Outdated tipping system perpetuates discrimination, give waitstaff a living wage

By Maggie Nevens

I remember the first time a customer made me cry. 

The tears happen when you least expect it…usually after a long day of sweat dripping down your face, a customer nudges you over the edge. 

For me it was a table of eight, none of whom had looked me in the eye once or really acknowledged me unless they needed something. They complained about their burger temperature and the strength of their drinks, then BOOM, 10 percent tip.

Being a college student the difference between $20 and $40 is approximately half a bag of groceries, a third of my tank of gas, or half of one of my English textbooks. Many of the servers working alongside me,  know this feeling well. Most are students manufacturing the same loans or single mothers or someone working two other jobs just to survive. 

The terrifying part within the tipping system is the customer’s ability to decide how you are getting paid. This more frequently allows for discrimination against age, gender, race, or simply physical appearance.

One in 12 Americans currently work in the restaurant industry and it contains some of the worst paying jobs. The tipping system translucently reflects the discrimination affecting a large portion of Americans paychecks. 

A clear racial inequality prevails with workers of color earning 56 percent less than white workers. The origin of tipping comes from European aristocrats and was adopted by rich Americans within the 1800’s. It grew in popularity within cities after the Civil War as a way for restaurants to hire workers, the majority being newly freed slaves, without having to pay them.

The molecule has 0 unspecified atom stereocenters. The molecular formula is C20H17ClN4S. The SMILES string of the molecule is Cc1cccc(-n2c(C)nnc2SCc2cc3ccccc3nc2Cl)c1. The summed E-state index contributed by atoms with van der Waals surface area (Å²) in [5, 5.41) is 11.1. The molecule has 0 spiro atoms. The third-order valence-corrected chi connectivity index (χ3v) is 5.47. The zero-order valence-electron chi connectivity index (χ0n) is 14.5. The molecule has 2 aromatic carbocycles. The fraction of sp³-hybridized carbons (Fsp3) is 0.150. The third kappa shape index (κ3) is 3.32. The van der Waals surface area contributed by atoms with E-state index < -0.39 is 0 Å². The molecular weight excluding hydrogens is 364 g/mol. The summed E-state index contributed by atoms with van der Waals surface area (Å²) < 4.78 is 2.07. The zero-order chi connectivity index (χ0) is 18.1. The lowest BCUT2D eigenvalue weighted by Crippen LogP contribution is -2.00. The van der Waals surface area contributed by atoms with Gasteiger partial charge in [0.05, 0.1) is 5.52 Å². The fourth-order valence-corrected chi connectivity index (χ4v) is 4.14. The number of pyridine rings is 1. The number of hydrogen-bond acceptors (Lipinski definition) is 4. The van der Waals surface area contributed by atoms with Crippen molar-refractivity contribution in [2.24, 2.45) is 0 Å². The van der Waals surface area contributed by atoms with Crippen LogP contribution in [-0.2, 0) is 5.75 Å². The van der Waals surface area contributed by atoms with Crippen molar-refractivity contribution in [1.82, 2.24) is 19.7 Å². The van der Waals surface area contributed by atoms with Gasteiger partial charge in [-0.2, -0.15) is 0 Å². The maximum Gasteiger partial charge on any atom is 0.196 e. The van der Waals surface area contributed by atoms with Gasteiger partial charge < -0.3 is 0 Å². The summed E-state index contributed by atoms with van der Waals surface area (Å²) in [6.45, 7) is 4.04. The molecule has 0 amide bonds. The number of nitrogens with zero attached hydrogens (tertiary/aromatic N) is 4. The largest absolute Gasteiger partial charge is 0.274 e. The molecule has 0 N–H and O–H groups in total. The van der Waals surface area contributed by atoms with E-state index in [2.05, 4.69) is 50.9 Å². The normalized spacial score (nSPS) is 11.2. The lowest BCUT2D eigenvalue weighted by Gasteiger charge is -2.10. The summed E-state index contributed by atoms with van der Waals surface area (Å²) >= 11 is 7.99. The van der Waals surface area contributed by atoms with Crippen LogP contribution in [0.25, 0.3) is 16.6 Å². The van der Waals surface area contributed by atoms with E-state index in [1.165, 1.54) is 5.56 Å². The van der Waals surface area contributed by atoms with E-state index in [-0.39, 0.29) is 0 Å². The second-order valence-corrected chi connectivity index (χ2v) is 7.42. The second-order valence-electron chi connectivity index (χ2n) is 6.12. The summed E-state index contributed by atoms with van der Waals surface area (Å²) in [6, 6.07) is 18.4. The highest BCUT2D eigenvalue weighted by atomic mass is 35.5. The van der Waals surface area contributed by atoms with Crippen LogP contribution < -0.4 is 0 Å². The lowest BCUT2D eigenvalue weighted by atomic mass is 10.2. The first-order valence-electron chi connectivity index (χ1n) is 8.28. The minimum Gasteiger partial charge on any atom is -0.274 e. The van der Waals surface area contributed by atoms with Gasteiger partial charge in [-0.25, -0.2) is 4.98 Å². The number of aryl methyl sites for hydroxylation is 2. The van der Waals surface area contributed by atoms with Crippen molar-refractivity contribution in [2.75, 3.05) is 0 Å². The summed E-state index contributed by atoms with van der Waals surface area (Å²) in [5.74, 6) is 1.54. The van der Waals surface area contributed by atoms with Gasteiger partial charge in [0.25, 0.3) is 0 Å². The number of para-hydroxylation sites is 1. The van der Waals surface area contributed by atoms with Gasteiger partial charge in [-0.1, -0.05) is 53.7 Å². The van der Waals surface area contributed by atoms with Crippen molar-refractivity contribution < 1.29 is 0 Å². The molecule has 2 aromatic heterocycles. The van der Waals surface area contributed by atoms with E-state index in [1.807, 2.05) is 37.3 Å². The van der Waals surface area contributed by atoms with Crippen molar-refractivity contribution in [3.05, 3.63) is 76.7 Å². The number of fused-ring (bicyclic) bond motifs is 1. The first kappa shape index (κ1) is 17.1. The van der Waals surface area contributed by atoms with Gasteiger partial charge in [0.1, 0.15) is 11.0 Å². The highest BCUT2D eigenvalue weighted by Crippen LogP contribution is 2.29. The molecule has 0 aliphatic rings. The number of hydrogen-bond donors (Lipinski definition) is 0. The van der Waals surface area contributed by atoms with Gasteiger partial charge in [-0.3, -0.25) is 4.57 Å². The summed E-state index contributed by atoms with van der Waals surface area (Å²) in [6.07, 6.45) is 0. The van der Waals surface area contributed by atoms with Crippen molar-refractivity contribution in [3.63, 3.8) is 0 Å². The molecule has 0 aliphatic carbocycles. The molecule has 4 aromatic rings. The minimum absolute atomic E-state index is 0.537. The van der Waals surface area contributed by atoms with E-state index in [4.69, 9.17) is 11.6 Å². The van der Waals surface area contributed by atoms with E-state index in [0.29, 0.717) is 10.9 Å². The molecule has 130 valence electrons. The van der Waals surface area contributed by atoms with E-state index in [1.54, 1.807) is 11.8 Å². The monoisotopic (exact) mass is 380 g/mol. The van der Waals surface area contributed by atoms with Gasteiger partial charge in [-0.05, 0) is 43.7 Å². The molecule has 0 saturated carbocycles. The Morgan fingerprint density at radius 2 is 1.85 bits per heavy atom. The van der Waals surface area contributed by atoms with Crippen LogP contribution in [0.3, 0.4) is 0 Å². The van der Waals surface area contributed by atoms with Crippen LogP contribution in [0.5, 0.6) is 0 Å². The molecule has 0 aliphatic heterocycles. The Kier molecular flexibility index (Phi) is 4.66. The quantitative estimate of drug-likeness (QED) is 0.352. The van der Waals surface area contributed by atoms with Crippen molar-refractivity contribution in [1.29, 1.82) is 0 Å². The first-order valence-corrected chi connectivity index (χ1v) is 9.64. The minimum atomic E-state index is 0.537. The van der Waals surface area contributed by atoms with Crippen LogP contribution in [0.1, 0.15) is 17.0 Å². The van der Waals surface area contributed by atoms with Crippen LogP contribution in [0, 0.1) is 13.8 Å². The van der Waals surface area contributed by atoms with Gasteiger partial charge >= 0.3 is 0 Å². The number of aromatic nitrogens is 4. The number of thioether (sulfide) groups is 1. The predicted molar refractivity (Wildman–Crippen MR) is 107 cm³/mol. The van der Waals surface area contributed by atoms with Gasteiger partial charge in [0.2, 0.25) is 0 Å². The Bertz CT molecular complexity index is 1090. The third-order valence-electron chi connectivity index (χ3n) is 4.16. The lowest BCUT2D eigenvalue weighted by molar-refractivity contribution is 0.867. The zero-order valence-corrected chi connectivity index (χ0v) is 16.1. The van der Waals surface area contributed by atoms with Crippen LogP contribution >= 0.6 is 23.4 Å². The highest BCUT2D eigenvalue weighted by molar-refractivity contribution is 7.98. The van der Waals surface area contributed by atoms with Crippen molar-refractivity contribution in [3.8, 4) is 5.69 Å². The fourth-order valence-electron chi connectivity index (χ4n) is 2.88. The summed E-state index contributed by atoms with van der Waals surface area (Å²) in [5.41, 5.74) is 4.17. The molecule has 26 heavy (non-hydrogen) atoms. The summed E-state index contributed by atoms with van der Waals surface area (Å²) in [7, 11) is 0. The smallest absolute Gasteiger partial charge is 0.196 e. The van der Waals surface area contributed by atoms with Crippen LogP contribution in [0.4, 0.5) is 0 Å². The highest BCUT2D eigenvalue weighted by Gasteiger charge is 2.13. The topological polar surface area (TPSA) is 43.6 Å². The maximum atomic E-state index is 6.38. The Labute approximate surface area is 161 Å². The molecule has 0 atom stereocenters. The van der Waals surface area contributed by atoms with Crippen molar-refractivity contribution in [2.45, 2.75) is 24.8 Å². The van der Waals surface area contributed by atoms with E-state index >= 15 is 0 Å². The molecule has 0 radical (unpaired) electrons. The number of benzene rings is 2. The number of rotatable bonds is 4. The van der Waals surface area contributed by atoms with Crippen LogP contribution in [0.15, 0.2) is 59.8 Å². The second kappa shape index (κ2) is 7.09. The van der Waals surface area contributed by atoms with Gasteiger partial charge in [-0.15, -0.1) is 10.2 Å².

This type of discrimination should be unlawful and unacceptable. Tipping is an old fashioned tradition that has harmed our economy by underpaying the workers who may need it the most. 

Furthermore, serving is one of the most sexist industries with 70 percent of tipped workers being woman, some suffering frequent sexual harassment and gender biased tipping.

Waitressing at ages 18 and 19, I have noticed the constant stares and heard nicknames such as honey, baby, and sweetheart.

I have also seen the younger and more “attractive” women pooling in more tips on average. This should not be celebrated.

I have heard horror stories of groping and hair touching from the highest tipped. This is not envious it is disgusting.

Without moving to a living wage, many women and men deal with this harrassment on a day to day basis and are taught to bite their tongue to get their 20 percent (hopefully). 

There is a simple solution, restaurant owners provide a living wage, $15 an hour, for all workers in the establishment; from dishwashers to bartenders and everyone in between. Cut tipping out, all together, ending the outdated tipping system.

My parents are restaurant owners in a small town along the coast of Maine. They hear the complaints from their workers and my nightly recap of the rudeness and stress I had endoured. Their reactions are empathetic and supportive of the living wage. However, for them and many small business owners, they are worried about how they could ever afford this shift.

What’s needed are politicians to support an all across the board shift abolishing the minimum wage and replacing it with a living wage.

One man didn’t wait for politicians and went out to prove that it is in fact possible.

Danny Meyer, founder of Shake Shack, leads the movement of fast-food restaurants banishing tipping and by increasing wages to $15 an hour within his New York City locations. 

Yes Meyer’s food prices did slightly increase, but so did the spending power of his workers leading to their improved lifestyle. Meyer’s recent changes, as well as protests that have been popping up across the countries, has put pressure on large food franchises such as Mcdonald’s and Chick-fil-A to follow in his footsteps. 

Fifteen dollars an hour is a glimmering suggestion that has caught the attention of the public with the hope of potentially minimizing the discriminatory mistreatment of millions of American workers.

At the end of the night when I’m wrapping up my ketchup stained apron and checking my calendar counting down the days until I return to school. I want the last thing on my mind to be the sly comment made by the elder man at table 5 or the size of the crumpled pile of 10s in my pocket. 

Hopefully within the next few years when I am serving lobster rolls and Dark n Stormies to that same crew of 8. I will sweat a little less wondering if my service is worthy enough to deserve my “fair” pay.